Famous Cinema Storytellers – Manila Bulletin

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The French dispatch

Here are the latest reviews from Wes Anderson, a director who doesn’t need to be introduced to moviegoers the world over; and a review of Lauren Hardaway’s debut feature – which won many accolades

The French dispatch

The French Dispatch (video on demand) – A new Wes Anderson film is always eagerly awaited by the coterie of hardcore moviegoers who pledge their allegiance to his idiosyncratic and stylized cinematic vision and look. So this is her last movie, and like most of her movies, it also feels like a family reunion – Anderson is known to use the same group of actors and actresses over and over again. In this case, familiarity doesn’t breed contempt, and it’s fun to wait for the first appearance of any member of Anderson’s extended “family.” The premise of this new release is to pay homage of some sort to publications such as The New Yorker and explore how such a publication is created and how the publisher, writers and story subjects all work together to give life to problems. regularly.

The film is structured with precision, so it feels like you’re flipping through the pages of an issue, landing on particular sections, and then embarking on a journey of how that particular story came to be. While conceptually interesting, I’ll be the first to admit that this episodic quality means we’ll have our favorites. The interlude with Owen Wilson as a bicycle tourist is at most an extension of time; while the most intriguing stories, like that of the painter / mental patient (Benicio del Toro), whose muse is his asylum keeper (Léa Seydoux), are cut short as we yearn for more. These are all very valuable stories; and his highly stylized way of shooting his films is still visible – but unlike the Royal Tenenbaums or the Grand Budapest Hotel, where the narrative was as engaging as the visual “magic”, here it’s more the style that carries the film.

the novice

The Novice (Video on Demand) – Winner for Best American Narrative Feature in June at the Tribeca Film Festival, this debut film by Lauren Hardaway also garnered a significant number of nominations for the upcoming Independent Spirit Awards in March. Set in the world of female college rowing, it’s a sports film, psychological drama, and coming of age all at once, with particular attention to wanting to belong and being obsessed with it. As freshman Alex Dall, Isabelle Fuhrman was honored for her heartbreaking description of a girl, who is the only newbie on the varsity team, and for proving herself in ways many would consider unhealthy. and indicative of unsafe OC behavior.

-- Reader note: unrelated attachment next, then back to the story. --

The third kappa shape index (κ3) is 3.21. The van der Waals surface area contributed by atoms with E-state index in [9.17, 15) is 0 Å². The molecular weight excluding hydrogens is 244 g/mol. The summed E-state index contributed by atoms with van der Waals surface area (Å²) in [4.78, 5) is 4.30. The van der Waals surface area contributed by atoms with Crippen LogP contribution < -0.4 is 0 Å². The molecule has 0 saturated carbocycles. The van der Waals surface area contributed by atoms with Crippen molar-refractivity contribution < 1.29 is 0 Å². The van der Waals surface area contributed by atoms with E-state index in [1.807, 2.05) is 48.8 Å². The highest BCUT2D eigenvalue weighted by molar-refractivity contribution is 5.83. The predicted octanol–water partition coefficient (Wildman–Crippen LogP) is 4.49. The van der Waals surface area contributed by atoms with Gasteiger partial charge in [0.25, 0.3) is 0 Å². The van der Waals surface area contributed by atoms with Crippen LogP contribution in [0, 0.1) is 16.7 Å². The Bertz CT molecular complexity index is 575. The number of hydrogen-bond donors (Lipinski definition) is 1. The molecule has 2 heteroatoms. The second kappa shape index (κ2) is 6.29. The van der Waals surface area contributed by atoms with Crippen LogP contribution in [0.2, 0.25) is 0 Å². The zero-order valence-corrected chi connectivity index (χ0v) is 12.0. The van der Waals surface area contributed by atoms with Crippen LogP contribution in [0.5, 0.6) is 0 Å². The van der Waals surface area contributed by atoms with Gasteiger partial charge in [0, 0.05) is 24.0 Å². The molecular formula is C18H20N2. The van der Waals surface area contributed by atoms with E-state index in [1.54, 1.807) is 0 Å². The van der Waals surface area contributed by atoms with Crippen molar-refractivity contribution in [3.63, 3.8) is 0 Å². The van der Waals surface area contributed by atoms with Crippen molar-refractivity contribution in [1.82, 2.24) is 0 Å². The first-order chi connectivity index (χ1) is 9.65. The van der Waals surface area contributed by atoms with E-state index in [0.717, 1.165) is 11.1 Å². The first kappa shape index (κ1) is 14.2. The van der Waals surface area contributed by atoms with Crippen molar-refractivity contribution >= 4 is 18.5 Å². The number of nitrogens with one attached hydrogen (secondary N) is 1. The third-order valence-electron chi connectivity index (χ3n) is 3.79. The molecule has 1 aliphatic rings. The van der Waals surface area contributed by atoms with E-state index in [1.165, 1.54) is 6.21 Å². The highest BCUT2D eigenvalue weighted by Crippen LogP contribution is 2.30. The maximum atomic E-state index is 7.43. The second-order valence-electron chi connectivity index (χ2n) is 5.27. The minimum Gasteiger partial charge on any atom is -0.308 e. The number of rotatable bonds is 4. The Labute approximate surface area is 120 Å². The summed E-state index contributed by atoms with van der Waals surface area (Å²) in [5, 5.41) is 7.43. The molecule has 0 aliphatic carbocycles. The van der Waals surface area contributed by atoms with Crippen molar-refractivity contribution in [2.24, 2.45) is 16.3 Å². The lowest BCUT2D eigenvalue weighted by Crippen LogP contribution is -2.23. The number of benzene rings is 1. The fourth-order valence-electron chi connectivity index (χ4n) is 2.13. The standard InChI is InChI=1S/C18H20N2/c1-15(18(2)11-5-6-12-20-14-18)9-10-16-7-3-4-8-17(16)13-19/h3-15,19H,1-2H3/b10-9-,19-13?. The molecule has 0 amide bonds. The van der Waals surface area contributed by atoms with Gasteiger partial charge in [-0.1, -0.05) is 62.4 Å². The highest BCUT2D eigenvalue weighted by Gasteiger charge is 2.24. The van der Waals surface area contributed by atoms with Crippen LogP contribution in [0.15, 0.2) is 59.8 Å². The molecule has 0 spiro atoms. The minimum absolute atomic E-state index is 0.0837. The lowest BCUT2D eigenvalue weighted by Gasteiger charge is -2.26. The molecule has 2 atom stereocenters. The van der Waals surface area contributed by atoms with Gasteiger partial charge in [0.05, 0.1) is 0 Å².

It is the physical and psychological journey to impose oneself that constitutes the film’s light narrative. But despite the shallow plot and character sketches, the film is fascinating, and we remain glued to it because of the jaw-dropping cinematography, incisive editing, and the way Hardaway has put his film together. At times this can be reminiscent of Whiplash and Black Swan, given our protagonist’s insanity and obsessive behavior – the way they self-isolate, attempt to reduce opposition, and become determined “machines”. And here, this is how Alex welcomes the punishment and the physical toll that his behavior imposes on his body and his psyche which becomes the painful aspect of watching this film. Hardaway is definitely a director to watch, and maybe her “calling card” right now.


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